Kids 5 and up get shots in vaccine trial
Kids 5 and up get shots in trial study of the Pfizer COVID-19 vaccine. (June 7)
The Food and Drug Administration on Thursday extended the expiration date on hundreds of thousands of doses of Johnson & Johnson’s COVID-19 vaccine that otherwise would have expired within the next month, requiring them to be discarded.
The FDA authorization is extending the shelf life for the J&J vaccines from three months to four-and-one-half months, the comp said in a release.
The extension is based on ongoing vaccine stability assessment studies that demonstrated the one-shot vaccine remains stable and protective for 18 weeks when refrigerated at between 36 and 46 degrees.
The news will be welcome in states faced with the prospect of discarding doses of the J&J vaccine when they reached their expiration date – many on June 24.
Slowing demand and the lingering effects of an 11-day pause on the J&J vaccine have meant states were having trouble finding willing arms.
“When we had more demand than the supply could meet, expiration dates weren’t a problem. Vaccine was being used up as fast as it came in the door,” said Dr. Kelly Moore, deputy director of the Immunization Action Coalition.
That has changed in the past month.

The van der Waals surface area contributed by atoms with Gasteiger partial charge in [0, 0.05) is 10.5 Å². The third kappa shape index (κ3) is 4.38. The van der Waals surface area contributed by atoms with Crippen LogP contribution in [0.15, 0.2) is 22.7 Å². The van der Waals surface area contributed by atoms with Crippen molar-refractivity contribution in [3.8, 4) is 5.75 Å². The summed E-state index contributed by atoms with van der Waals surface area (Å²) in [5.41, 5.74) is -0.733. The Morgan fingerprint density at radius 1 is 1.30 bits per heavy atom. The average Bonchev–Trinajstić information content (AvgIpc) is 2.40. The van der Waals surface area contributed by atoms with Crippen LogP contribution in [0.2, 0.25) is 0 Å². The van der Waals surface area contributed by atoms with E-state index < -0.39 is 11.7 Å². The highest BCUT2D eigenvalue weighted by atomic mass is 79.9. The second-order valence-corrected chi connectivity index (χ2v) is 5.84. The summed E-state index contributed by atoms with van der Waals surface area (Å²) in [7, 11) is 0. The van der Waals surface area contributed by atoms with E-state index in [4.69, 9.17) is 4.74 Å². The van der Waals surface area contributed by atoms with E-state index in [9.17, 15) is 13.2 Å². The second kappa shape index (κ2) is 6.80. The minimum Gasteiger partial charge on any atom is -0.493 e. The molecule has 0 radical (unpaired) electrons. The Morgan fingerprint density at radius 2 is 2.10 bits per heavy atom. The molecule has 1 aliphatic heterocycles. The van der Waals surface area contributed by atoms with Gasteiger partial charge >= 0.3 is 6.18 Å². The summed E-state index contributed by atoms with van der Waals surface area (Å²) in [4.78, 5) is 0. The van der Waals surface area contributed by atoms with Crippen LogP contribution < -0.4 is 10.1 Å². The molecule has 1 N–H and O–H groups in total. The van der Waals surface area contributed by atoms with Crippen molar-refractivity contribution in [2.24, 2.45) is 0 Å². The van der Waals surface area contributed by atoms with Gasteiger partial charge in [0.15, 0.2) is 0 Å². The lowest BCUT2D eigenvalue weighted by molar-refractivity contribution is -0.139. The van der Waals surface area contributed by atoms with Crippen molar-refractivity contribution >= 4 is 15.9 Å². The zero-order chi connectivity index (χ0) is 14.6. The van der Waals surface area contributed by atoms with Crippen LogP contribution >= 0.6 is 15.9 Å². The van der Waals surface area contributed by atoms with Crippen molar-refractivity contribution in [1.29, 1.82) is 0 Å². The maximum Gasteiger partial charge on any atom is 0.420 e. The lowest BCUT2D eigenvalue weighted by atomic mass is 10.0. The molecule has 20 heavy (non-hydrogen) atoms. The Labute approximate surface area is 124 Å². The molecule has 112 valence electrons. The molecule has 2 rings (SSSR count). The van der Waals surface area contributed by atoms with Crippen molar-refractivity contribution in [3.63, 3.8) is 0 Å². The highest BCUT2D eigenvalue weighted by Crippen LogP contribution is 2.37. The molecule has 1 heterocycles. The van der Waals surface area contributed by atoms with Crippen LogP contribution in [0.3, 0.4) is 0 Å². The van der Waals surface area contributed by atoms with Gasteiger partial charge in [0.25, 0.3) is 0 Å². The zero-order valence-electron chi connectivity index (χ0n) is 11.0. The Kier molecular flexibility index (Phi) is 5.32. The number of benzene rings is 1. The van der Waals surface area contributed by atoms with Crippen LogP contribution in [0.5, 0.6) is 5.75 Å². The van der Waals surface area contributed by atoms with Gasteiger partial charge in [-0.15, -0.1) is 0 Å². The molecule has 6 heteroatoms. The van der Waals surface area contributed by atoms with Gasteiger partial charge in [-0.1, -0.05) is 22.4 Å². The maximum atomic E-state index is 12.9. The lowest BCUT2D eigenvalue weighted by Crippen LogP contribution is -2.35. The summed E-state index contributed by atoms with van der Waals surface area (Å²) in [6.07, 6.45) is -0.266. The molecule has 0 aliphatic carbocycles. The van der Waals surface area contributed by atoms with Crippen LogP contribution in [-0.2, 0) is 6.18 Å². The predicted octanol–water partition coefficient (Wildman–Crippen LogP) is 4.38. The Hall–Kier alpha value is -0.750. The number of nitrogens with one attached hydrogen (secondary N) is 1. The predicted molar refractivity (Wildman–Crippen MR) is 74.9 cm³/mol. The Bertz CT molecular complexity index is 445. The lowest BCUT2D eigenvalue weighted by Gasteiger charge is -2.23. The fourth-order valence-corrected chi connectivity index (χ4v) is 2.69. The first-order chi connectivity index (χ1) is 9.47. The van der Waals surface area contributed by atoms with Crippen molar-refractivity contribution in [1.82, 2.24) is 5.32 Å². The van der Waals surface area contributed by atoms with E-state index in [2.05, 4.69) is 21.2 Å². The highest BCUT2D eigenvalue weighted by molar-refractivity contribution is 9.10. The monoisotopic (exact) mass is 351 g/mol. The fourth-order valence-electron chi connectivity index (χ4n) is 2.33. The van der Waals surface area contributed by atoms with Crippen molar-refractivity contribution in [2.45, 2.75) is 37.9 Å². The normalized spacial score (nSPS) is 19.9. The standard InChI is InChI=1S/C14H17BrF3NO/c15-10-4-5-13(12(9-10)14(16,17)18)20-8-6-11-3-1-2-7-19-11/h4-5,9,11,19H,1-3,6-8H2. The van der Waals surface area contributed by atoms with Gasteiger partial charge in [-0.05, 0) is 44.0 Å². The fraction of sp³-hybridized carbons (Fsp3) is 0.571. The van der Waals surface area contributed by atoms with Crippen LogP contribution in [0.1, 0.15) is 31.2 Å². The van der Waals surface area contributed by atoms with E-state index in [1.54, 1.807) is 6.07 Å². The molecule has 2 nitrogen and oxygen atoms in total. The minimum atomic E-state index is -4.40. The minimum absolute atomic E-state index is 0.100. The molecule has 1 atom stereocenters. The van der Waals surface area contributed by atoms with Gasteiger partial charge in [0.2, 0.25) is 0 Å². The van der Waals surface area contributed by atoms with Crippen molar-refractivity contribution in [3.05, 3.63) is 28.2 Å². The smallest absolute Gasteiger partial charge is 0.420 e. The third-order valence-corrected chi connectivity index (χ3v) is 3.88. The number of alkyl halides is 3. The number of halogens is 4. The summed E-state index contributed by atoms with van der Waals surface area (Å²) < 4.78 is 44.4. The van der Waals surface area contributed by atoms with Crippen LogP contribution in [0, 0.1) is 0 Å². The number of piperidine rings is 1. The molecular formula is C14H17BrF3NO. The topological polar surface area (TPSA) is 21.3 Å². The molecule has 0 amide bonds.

As of Wednesday, in Arkansas there were 93,271 doses of unadministered J&J vaccine. Of those, 42,971 were set to expire on June 23 and another 10,042 on July 4, the Arkansas Department of Health said.
In Iowa, 33,000 doses of the vaccine were on the verge of expiring, the Iowa Department of Public Health said Wednesday.
In Ohio, the governor has warned 200,000 J&J doses would have to be tossed on June 24 if they don’t get takers.
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In Arizona, as many as 100,000 doses with the June 23 expiration date hadn’t yet found people to use them. Other states have reported soon-to-expire doses as well.
“You’ve got three choices,” said John Grabenstein, a former Merck executive and former director of US Department of Defense military immunization program. “You increase demand and use the doses up, you extend the expiration date, or you throw them away.”
J&J vaccine demand trails Pfizer-BioNTech and Moderna
Increasing demand has proven difficult. Almost 52% of people in the United States have received at least one COVID-19 shot, but vaccination rates are falling to new lows.
Twelve states have seen vaccinations sink to 15 daily shots per 10,000 residents; Alabama had just four people per 10,000 residents get vaccinated last week,
On top of that, confidence in the J&J vaccine plummeted after the Food and Drug Administration and the Centers for Disease Control and Prevention paused the administration of the vaccine on April 13, when a small number of cases of a rare blood-clotting disorder were associated with the shot.
The pause was lifted after 11 days when an investigation showed that out of nearly 8 million who received the vaccine, only 15 people had developed the condition, and three had died.
Despite that, demand for the J&J shot is lower than for the Pfizer/BioNTech or Moderna vaccines, despite being “one and done.”